After one more year in Calgary, Crawford was traded to the Vancouver Maroons in exchange for Fern Headley. After one year in Vancouver, he moved onto the Minneapolis Millers of the American Hockey Association for four seasons and was a member of their 1927–28 championship team. Crawford announced his retirement in 1930 at the age of 45. He coached one season of senior hockey with Prince Albert of the Saskatchewan Senior Hockey League in 1930–31 before leaving the sport for good. Crawford was inducted into the Hockey Hall of Fame in 1963.
Instances of rough play
Crawford was involved in several instances of rough play throughout his hockey career where he was reprimanded either by legal authorities or by league ruling. In 1910, while a member of the Prince Albert Mintos, he assaulted Reginald Brehaut of the Saskatoon Strathconas in a game in Saskatoon on January 11. Crawford was later found guilty of assault on January 19 in a Saskatoon city police court and fined $5 and costs.
During the 1918–19 NHL season, in a game between the Ottawa Senators and the Toronto Arenas, Crawford, representing Toronto, assaulted Jack Darragh of the Ottawa club by striking him with his stick over the neck, and he was given a double major penalty (10 minutes) by referee Harvey Pulford. Previous to the attack on Darragh he had also slashed Frank Nighbor during the first period drawing a major penalty on the play. During the interval between the second and third period Sergeant Barlow of the Ottawa police department visited the Toronto dressing room and informed coach Dick Carroll of the Toronto Arenas that if he used Crawford in the upcoming period Crawford would be arrested for assaulting Darragh. Later on January 27 NHL president Frank Calder fined Crawford $25 for rough play based on referee Harvey Pulford's report.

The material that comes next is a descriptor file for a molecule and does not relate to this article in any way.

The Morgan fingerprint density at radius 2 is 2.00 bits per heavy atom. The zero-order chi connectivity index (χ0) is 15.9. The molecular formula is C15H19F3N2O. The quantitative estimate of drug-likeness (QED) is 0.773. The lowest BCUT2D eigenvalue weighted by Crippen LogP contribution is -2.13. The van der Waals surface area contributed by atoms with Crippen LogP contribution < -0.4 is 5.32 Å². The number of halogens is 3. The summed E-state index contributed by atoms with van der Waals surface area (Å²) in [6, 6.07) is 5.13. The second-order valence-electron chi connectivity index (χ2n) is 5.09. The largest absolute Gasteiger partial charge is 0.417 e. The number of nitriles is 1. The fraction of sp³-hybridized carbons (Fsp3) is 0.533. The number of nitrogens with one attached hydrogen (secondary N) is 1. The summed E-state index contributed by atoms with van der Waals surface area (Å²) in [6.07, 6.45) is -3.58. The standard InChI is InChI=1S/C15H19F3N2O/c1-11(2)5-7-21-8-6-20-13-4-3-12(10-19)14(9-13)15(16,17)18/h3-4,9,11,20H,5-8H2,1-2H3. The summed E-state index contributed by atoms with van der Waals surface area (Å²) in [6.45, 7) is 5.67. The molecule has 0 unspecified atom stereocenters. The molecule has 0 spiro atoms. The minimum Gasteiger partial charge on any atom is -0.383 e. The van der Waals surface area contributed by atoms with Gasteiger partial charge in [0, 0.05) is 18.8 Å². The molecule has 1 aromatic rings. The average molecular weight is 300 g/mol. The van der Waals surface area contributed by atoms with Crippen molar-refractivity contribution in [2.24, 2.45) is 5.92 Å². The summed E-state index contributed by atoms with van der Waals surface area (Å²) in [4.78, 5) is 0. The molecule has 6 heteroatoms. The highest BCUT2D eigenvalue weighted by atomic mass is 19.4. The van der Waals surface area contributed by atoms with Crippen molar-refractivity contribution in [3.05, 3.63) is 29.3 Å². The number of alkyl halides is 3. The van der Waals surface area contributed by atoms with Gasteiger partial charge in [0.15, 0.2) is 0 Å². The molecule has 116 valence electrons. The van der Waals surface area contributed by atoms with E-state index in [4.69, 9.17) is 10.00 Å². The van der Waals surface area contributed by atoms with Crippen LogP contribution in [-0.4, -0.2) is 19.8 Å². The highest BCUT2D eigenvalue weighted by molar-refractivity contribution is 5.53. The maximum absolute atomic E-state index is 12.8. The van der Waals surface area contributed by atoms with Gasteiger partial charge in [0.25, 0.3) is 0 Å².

Off the ice
Crawford ran into legal trouble in Vancouver in 1926 when he pleaded guilty to the theft of $550 at a party. He admitted taking the money, but intended to keep it only for safe keeping. He was given a suspended sentence.
Regular season and playoffs
|1908–09||Newington Ontarios||OHA Sr||—||—||—||—||—||—||—||—||—||—|
|1909–10||Prince Albert Mintos||N-SSHL||3||4||0||4||—||—||—||—||—||—|
|1909–10||Prince Albert Mintos||Sask-Pro||—||—||—||—||—||4||1||0||1||14|
|1910–11||Prince Albert Mintos||Sask-Pro||7||26||0||26||—||4||4||0||4||26|
|1912–13*||Quebec Bulldogs||Stanley Cup||—||—||—||—||—||1||0||0||0||0|
|1921–22||Saskatoon/Moose Jaw Crescents||WCHL||11||3||1||4||7||—||—||—||—||—|
|1930–31||Prince Albert Mintos||N-SSHL||—||—||—||—||—||—||—||—||—||—|
* Stanley Cup Champion.
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- "Crawford guilty and fined $5 – Some Strong Cross Swearing on the Hockey Assault Case in the Police Court". The Daily Phoenix (Star-Phoenix), Saskatoon. January 19, 1910 (pg. 8).
- "Police threatened to jail Crawford – For Assaulting Jack Darragh in Match Played at Ottawa Arena". The Montreal Gazette. January 24, 1919 (pg. 12).
- "Rusty Crawford Is Fined $25" (Montreal). The Ottawa Citizen. January 28, 1919 (pg. 8).
- "Rusty Crawford suspended for slugging Keats". The Edmonton Journal. January 28, 1924 (pg. 14).
- "Sentince suspended on "Rusty" Crawford". Border Cities Star. 1926-01-25. p. 13. Retrieved 2013-01-07.
- "Little son of "Rusty" Crawford is burned". Calgary Herald. 1931-05-27. p. 5. Retrieved 2013-01-07.